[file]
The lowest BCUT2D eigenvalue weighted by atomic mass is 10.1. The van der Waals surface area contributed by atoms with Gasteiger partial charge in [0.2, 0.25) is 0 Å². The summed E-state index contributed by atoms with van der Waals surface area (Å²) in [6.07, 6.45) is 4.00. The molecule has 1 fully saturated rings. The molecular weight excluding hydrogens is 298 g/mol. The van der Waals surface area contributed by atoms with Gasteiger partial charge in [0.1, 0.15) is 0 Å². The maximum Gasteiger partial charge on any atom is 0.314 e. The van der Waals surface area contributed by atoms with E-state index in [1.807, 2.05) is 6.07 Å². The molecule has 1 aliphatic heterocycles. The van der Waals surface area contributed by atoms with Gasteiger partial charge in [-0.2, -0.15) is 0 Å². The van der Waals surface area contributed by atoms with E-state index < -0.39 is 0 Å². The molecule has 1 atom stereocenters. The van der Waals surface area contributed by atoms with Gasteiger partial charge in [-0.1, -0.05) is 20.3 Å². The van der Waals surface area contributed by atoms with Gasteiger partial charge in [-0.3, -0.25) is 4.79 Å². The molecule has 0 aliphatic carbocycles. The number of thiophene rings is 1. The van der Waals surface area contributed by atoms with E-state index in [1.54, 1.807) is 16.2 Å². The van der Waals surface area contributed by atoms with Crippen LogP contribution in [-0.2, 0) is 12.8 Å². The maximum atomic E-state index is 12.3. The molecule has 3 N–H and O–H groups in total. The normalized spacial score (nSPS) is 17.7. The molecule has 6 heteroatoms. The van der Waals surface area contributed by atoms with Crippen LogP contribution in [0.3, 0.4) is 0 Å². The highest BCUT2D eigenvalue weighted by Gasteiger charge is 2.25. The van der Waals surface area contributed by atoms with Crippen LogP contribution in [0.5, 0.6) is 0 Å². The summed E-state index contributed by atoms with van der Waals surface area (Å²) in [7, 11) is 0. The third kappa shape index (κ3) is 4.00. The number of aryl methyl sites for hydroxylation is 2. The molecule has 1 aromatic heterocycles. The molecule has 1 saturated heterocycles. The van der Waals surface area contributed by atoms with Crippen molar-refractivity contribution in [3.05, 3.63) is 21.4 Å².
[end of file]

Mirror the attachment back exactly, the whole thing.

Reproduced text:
The lowest BCUT2D eigenvalue weighted by atomic mass is 10.1. The van der Waals surface area contributed by atoms with Gasteiger partial charge in [0.2, 0.25) is 0 Å². The summed E-state index contributed by atoms with van der Waals surface area (Å²) in [6.07, 6.45) is 4.00. The molecule has 1 fully saturated rings. The molecular weight excluding hydrogens is 298 g/mol. The van der Waals surface area contributed by atoms with Gasteiger partial charge in [0.1, 0.15) is 0 Å². The maximum Gasteiger partial charge on any atom is 0.314 e. The van der Waals surface area contributed by atoms with E-state index in [1.807, 2.05) is 6.07 Å². The molecule has 1 aliphatic heterocycles. The van der Waals surface area contributed by atoms with Gasteiger partial charge in [-0.2, -0.15) is 0 Å². The van der Waals surface area contributed by atoms with E-state index < -0.39 is 0 Å². The molecule has 1 atom stereocenters. The van der Waals surface area contributed by atoms with Gasteiger partial charge in [-0.1, -0.05) is 20.3 Å². The van der Waals surface area contributed by atoms with Gasteiger partial charge in [-0.3, -0.25) is 4.79 Å². The molecule has 0 aliphatic carbocycles. The number of thiophene rings is 1. The van der Waals surface area contributed by atoms with E-state index in [1.54, 1.807) is 16.2 Å². The van der Waals surface area contributed by atoms with Crippen LogP contribution in [-0.2, 0) is 12.8 Å². The maximum atomic E-state index is 12.3. The molecule has 3 N–H and O–H groups in total. The normalized spacial score (nSPS) is 17.7. The molecule has 6 heteroatoms. The van der Waals surface area contributed by atoms with Crippen LogP contribution in [0.3, 0.4) is 0 Å². The highest BCUT2D eigenvalue weighted by Gasteiger charge is 2.25. The van der Waals surface area contributed by atoms with Crippen LogP contribution in [0.5, 0.6) is 0 Å². The summed E-state index contributed by atoms with van der Waals surface area (Å²) in [7, 11) is 0. The third kappa shape index (κ3) is 4.00. The number of aryl methyl sites for hydroxylation is 2. The molecule has 1 aromatic heterocycles. The molecule has 1 saturated heterocycles. The van der Waals surface area contributed by atoms with Crippen molar-refractivity contribution in [3.05, 3.63) is 21.4 Å².